At this juncture, I think stress (physical or mental) plays a role in how my body reacts to things with which it's sensitive. It just stands to reason that if I'm stressed, my body goes into reactive mode and if I try dairy or whatnot while in that state of stress, it's going to be more on guard and ready to fight than if I'd spent a month in Kauai. It's like owning a Ferrari and wishing it had the maintenance of a Toyota. I have to care more about my vehicle. It's not a bad vehicle, it just requires more care and I am going to begin acknowleging the benefits I get from taking care of it properly. Sometimes there will be times when it won't cooperate and I do believe that random flares for no particular reason may occur. You can remind me of this the next time I'm confused and suffering though I will be determined to find the culprit. Sometimes I'll find one. Sometimes I won't.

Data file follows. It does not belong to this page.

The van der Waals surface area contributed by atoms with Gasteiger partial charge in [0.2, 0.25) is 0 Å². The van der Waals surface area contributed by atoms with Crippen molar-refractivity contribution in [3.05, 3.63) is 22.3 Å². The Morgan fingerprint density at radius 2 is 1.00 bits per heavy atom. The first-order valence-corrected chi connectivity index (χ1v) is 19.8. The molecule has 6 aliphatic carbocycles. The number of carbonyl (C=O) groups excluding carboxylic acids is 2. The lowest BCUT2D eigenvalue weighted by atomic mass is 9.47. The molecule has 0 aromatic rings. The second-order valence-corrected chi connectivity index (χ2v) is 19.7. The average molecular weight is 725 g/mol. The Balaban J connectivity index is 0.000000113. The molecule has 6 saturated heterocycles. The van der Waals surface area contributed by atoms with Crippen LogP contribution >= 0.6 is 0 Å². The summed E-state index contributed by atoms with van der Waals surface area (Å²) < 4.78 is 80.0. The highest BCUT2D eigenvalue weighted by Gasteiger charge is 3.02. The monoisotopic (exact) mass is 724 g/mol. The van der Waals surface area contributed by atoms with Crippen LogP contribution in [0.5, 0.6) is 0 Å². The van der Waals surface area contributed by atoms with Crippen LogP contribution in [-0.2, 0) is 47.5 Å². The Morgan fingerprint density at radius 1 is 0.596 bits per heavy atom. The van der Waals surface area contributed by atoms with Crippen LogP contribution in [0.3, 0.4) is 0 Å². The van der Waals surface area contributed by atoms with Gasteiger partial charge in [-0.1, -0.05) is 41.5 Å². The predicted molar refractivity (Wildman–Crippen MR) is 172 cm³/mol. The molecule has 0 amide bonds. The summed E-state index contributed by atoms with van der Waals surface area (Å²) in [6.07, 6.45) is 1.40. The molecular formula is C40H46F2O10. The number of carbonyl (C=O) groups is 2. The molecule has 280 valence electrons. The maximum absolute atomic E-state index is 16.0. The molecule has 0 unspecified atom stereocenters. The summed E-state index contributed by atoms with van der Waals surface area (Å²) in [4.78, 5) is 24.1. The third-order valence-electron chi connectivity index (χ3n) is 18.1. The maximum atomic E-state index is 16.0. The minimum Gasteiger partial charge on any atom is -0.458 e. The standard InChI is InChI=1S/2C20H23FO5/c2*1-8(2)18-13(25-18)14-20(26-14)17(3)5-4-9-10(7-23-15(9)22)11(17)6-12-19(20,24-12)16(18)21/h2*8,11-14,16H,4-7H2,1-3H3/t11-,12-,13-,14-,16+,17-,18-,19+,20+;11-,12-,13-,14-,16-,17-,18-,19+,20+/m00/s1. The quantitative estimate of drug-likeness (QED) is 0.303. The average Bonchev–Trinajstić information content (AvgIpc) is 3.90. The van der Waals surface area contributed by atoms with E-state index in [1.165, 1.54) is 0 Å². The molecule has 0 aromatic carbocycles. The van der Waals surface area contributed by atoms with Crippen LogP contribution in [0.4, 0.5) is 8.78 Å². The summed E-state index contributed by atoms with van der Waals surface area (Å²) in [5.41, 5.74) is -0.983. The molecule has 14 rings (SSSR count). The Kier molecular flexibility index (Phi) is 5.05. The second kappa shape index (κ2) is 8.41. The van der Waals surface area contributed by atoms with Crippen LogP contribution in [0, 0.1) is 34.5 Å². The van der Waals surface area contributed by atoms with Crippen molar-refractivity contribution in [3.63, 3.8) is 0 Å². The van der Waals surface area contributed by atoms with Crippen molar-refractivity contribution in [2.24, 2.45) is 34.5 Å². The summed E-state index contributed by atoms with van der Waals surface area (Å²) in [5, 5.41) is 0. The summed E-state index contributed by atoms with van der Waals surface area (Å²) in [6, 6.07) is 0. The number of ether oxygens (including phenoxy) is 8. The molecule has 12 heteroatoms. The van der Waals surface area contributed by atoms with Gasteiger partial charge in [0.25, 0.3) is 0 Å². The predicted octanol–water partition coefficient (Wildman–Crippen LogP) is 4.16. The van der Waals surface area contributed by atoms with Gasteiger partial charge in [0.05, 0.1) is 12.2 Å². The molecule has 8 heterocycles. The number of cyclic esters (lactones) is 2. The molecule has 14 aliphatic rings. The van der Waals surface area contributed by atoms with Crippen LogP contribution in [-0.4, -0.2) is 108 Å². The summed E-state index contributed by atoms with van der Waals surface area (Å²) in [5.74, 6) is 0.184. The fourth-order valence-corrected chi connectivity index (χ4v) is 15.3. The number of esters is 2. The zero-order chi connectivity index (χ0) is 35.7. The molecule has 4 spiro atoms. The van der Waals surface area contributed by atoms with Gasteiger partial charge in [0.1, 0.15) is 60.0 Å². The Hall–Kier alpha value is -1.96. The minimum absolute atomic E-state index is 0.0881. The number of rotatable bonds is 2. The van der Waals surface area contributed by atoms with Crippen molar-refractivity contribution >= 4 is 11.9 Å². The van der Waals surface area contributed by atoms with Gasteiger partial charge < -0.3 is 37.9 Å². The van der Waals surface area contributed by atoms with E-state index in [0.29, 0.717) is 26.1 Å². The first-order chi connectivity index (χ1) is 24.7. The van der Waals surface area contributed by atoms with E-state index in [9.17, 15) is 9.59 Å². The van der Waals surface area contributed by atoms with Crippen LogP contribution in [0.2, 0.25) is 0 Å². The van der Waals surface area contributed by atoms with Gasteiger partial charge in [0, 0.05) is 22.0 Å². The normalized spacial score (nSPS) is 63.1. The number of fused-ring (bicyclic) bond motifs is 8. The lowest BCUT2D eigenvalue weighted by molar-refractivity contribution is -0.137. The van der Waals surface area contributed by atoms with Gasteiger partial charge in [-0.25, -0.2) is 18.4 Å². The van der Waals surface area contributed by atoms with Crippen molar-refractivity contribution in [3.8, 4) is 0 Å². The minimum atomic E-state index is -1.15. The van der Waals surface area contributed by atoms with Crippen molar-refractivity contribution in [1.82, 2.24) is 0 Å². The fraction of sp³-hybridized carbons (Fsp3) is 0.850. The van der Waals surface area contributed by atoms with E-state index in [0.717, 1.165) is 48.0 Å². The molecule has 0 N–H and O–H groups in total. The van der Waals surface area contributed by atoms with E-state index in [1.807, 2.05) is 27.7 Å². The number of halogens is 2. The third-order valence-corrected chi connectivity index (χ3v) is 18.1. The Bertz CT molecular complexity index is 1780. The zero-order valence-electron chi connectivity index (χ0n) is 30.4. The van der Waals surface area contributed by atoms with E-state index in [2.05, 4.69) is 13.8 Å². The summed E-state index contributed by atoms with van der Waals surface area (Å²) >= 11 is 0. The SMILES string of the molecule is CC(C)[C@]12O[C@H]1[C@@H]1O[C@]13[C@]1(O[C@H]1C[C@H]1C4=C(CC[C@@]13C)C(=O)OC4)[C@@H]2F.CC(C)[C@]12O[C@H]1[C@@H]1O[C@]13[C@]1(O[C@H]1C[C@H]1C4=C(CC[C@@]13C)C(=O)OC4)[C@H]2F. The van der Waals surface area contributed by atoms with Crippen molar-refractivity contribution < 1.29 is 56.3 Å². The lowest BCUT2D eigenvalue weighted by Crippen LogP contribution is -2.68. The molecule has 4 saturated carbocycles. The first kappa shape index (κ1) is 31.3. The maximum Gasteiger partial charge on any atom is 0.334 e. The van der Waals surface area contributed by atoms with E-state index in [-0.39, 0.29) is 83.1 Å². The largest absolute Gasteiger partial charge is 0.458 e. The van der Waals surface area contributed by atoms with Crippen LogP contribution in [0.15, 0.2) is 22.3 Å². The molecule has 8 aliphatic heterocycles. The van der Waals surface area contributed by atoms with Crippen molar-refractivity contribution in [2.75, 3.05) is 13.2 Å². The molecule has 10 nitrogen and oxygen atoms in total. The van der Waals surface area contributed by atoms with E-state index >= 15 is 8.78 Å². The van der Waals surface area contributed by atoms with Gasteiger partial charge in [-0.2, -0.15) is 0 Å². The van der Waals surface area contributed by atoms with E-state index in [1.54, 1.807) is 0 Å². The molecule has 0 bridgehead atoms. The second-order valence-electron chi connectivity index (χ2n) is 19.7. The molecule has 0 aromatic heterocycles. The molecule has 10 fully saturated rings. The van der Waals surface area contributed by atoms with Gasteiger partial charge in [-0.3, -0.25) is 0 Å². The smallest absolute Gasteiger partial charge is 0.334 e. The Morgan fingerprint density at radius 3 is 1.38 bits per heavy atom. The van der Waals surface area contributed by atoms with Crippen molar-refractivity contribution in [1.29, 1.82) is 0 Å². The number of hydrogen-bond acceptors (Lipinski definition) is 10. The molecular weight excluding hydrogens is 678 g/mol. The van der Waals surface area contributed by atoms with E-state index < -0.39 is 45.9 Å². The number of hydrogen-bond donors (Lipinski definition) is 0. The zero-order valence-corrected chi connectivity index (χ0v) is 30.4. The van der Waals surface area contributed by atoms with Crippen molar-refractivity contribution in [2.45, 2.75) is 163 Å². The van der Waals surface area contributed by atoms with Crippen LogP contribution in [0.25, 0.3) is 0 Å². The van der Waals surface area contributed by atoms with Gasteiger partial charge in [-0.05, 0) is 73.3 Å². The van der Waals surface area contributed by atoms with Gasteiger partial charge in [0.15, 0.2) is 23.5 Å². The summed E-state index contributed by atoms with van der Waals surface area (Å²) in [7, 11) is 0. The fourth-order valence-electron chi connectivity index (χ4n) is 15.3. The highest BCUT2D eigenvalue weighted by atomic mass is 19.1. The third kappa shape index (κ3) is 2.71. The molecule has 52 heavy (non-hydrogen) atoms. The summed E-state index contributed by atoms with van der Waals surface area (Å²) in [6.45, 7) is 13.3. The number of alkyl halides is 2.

I am feeling better and am focusing on what is in my control. Working on letting go of what's not...

Thank you for your support everybody.
  • 1

#910381 Need A Dr. Referral In Long Beach, Ca Area?

Posted by on 26 March 2014 - 07:47 AM

To be fair to Dr. Harmon, I never met him. It was a nutritionist who works with him that told me what was required. If I hadn't have been so sick, I would have kept the appointment but because of the malpractice that I I incured over the years by other doctors, (this is truth), my husband did not want me to hurt myself in order to get a diagnosis for something he could see quite clearly was hurting me. Not to mention, we were told about the human error in the testing process and Dr. Harmon was recommended as a doctor who knows how to decrease the potential for human error on his end. It wasn't Dr. Harmon who did harm but a whole lot of other doctors before him without which, I wouldn't have gotten as sick as I did and have so far to go to recover.
  • 1

#910110 Like Button?

Posted by on 24 March 2014 - 01:34 PM

I wanted to second this, and add a thanks to all the moderators for being so on top of things, knowlegable, and supportive. This site wouldn't be what it is without you. You're awesome!